If we look at R&D, we have -- we had a run rate in the second half of 2011 that was high. Our aim and our ambition was to gradually, throughout the year, reduce the run rate, having then in mind that technology leadership is absolutely key for us as a value driver. In this quarter now, we have increased the guidance a little bit from SEK 30 billion to SEK 32 billion versus SEK 29 billion to SEK 31 billion.

That new guidance is still a reduction compared to last year. And it is -- has simply to do with 2 reasons, one is FX and the other reason is to secure the potential we see on the -- in the radio area. And for us, whether we have a guidance increase of SEK 1 billion or not is not important here. The important thing is to capture the value of the opportunity in radio.

When it comes to operating expense overall, our focus is to optimize and to optimize. That's extremely important for us. Operating margin, 5.9%, as Hans mentioned, impacted by the lower profitability in Networks. And if we compare it to a year ago also, we had a higher restructuring charge.

If we then go to ST-Ericsson, ST-Ericsson has had a conference call earlier today, so I refer to that conference call for more specifics. The aim here is really to look at the ownership perspective of ST-Ericsson. The main focus of the company is to secure the successful execution of the company transformation and also the revised strategy that was communicated in April.

Sales in the quarter improved somewhat, and operating expense continued to go down. All in all, that meant that if we compare with the first quarter, the operating income improved, still a significant loss. Then what we have done this quarter is that we have highlighted the exposures we have at Ericsson towards ST-Ericsson. So we have the investment and, as well, the loans to ST-Ericsson. We have to be transparent to all investors, how -- the exposures we have.

Then if you look at the balance sheet, I think that we have, due to the fact that we have more projects in the mix and we have had so for a couple of quarters, the inventory working capital level is higher than in the capacity cycle. In this particular quarter, we also ended the quarter with a very strong June. That meant that we had some impact on the accounts receivables that should be timing.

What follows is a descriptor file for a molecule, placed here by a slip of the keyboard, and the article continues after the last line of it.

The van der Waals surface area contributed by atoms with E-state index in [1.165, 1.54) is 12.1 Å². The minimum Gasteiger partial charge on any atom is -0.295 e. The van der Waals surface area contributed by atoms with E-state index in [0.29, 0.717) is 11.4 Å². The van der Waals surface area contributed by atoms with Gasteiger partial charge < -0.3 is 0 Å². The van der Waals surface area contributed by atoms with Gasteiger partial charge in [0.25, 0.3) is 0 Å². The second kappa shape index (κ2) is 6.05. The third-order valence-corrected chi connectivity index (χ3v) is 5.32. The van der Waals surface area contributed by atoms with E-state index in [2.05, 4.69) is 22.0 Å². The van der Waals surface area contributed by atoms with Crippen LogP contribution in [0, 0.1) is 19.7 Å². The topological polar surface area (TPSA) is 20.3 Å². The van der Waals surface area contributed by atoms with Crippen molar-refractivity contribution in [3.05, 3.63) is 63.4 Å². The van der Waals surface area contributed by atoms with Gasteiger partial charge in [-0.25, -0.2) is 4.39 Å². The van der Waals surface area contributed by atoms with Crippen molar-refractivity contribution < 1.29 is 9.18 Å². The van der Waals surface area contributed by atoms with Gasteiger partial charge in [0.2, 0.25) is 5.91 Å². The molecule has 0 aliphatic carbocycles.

Then if you look at the inventory, slightly up versus the first quarter. Both on accounts receivables and the inventory, there is some FX impact. But fundamentally, it has to do with the higher project activities. So our main corrective measure here is really to continue to focus on delivering these projects with as short lead time as possible.

Then finally, on the cash flow, minus SEK 1.4 billion in the quarter, driven mainly then by accounts receivables. And this is -- from our point of view, we -- you can understand that we are not happy with this cash flow. Our ambition is to have cash conversion about 70%, but I think also that we understand the reasons behind it. We also paid a dividend in this quarter. So all in all, we had a net cash of SEK 25.9 billion.

I will then end with some comments on the refinancing activities. We have been very active in the quarter to extend the average debt maturity profile. But in doing that, we also had an objective not to increase gross debt. We have tapped into the U.S. bond market for the first time ever in our company history. And the purpose of that is, of course, to diversify the funding sources but also to create a natural hedge. At the same time, we have repurchased some EMTN bonds and paid back some SEK bonds in order to keep the gross debt level at the same level. The final result is a more diversified source of funds and an extended maturity profile.

With that said, Hans, please.

Hans Vestberg

Yes. As we sum up, of course, well, we have invested in both R&D and market share the last 5, 6 quarters, and we are in the midst of that execution. That's the most important thing we have in front of us. But if you look -- if we do that, of course, it's to -- really to take that investment to do something good of it, to make a profitable growth. I think that is the whole management's focus right now. That means that cost and efficiency is very high up on the agenda in the whole management team. We are doing quite a lot of cost and efficient measures at the moment and -- which we clearly believe will have an impact.